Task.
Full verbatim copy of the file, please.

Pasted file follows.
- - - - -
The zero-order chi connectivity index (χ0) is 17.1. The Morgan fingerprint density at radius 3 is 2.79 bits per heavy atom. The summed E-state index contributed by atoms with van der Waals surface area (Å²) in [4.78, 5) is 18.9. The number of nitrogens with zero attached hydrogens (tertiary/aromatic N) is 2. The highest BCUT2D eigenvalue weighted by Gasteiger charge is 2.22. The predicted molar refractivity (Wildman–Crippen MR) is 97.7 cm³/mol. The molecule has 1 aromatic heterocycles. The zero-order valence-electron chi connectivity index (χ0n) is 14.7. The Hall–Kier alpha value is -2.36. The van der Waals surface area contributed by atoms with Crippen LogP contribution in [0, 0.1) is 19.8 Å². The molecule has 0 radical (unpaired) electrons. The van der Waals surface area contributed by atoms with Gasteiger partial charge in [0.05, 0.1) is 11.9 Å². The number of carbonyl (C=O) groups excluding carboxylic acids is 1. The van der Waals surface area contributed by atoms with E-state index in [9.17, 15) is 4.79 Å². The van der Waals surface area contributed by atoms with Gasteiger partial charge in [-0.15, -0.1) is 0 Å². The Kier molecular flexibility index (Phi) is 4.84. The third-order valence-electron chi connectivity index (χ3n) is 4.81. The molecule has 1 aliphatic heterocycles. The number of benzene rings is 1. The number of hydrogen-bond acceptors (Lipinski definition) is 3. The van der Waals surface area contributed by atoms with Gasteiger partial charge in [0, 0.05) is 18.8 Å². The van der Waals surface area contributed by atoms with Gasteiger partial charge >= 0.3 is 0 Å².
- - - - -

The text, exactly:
The zero-order chi connectivity index (χ0) is 17.1. The Morgan fingerprint density at radius 3 is 2.79 bits per heavy atom. The summed E-state index contributed by atoms with van der Waals surface area (Å²) in [4.78, 5) is 18.9. The number of nitrogens with zero attached hydrogens (tertiary/aromatic N) is 2. The highest BCUT2D eigenvalue weighted by Gasteiger charge is 2.22. The predicted molar refractivity (Wildman–Crippen MR) is 97.7 cm³/mol. The molecule has 1 aromatic heterocycles. The zero-order valence-electron chi connectivity index (χ0n) is 14.7. The Hall–Kier alpha value is -2.36. The van der Waals surface area contributed by atoms with Crippen LogP contribution in [0, 0.1) is 19.8 Å². The molecule has 0 radical (unpaired) electrons. The van der Waals surface area contributed by atoms with Gasteiger partial charge in [0.05, 0.1) is 11.9 Å². The number of carbonyl (C=O) groups excluding carboxylic acids is 1. The van der Waals surface area contributed by atoms with E-state index in [9.17, 15) is 4.79 Å². The van der Waals surface area contributed by atoms with Gasteiger partial charge in [-0.15, -0.1) is 0 Å². The Kier molecular flexibility index (Phi) is 4.84. The third-order valence-electron chi connectivity index (χ3n) is 4.81. The molecule has 1 aliphatic heterocycles. The number of benzene rings is 1. The number of hydrogen-bond acceptors (Lipinski definition) is 3. The van der Waals surface area contributed by atoms with Gasteiger partial charge in [0, 0.05) is 18.8 Å². The van der Waals surface area contributed by atoms with Gasteiger partial charge >= 0.3 is 0 Å².